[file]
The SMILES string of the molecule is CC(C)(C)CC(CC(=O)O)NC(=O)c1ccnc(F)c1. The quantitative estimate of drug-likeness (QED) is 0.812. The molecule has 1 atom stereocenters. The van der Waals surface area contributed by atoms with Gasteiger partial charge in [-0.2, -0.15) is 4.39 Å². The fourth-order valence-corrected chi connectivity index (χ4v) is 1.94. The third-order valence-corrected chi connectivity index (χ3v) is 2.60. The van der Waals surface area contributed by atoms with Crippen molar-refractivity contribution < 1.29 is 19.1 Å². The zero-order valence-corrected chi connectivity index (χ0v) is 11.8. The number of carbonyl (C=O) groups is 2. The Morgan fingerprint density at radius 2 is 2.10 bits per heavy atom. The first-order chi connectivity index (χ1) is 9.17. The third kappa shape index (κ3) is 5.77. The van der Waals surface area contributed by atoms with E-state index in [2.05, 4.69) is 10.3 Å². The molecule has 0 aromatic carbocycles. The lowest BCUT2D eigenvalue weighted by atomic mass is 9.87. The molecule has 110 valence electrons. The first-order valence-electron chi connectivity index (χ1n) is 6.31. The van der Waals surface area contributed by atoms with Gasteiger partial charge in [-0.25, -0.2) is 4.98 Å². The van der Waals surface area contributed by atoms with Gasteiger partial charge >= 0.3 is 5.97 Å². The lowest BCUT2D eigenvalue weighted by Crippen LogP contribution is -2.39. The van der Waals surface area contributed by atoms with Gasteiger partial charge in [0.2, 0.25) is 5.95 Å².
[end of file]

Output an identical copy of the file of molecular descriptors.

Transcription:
The SMILES string of the molecule is CC(C)(C)CC(CC(=O)O)NC(=O)c1ccnc(F)c1. The quantitative estimate of drug-likeness (QED) is 0.812. The molecule has 1 atom stereocenters. The van der Waals surface area contributed by atoms with Gasteiger partial charge in [-0.2, -0.15) is 4.39 Å². The fourth-order valence-corrected chi connectivity index (χ4v) is 1.94. The third-order valence-corrected chi connectivity index (χ3v) is 2.60. The van der Waals surface area contributed by atoms with Crippen molar-refractivity contribution < 1.29 is 19.1 Å². The zero-order valence-corrected chi connectivity index (χ0v) is 11.8. The number of carbonyl (C=O) groups is 2. The Morgan fingerprint density at radius 2 is 2.10 bits per heavy atom. The first-order chi connectivity index (χ1) is 9.17. The third kappa shape index (κ3) is 5.77. The van der Waals surface area contributed by atoms with E-state index in [2.05, 4.69) is 10.3 Å². The molecule has 0 aromatic carbocycles. The lowest BCUT2D eigenvalue weighted by atomic mass is 9.87. The molecule has 110 valence electrons. The first-order valence-electron chi connectivity index (χ1n) is 6.31. The van der Waals surface area contributed by atoms with Gasteiger partial charge in [-0.25, -0.2) is 4.98 Å². The van der Waals surface area contributed by atoms with Gasteiger partial charge >= 0.3 is 5.97 Å². The lowest BCUT2D eigenvalue weighted by Crippen LogP contribution is -2.39. The van der Waals surface area contributed by atoms with Gasteiger partial charge in [0.2, 0.25) is 5.95 Å².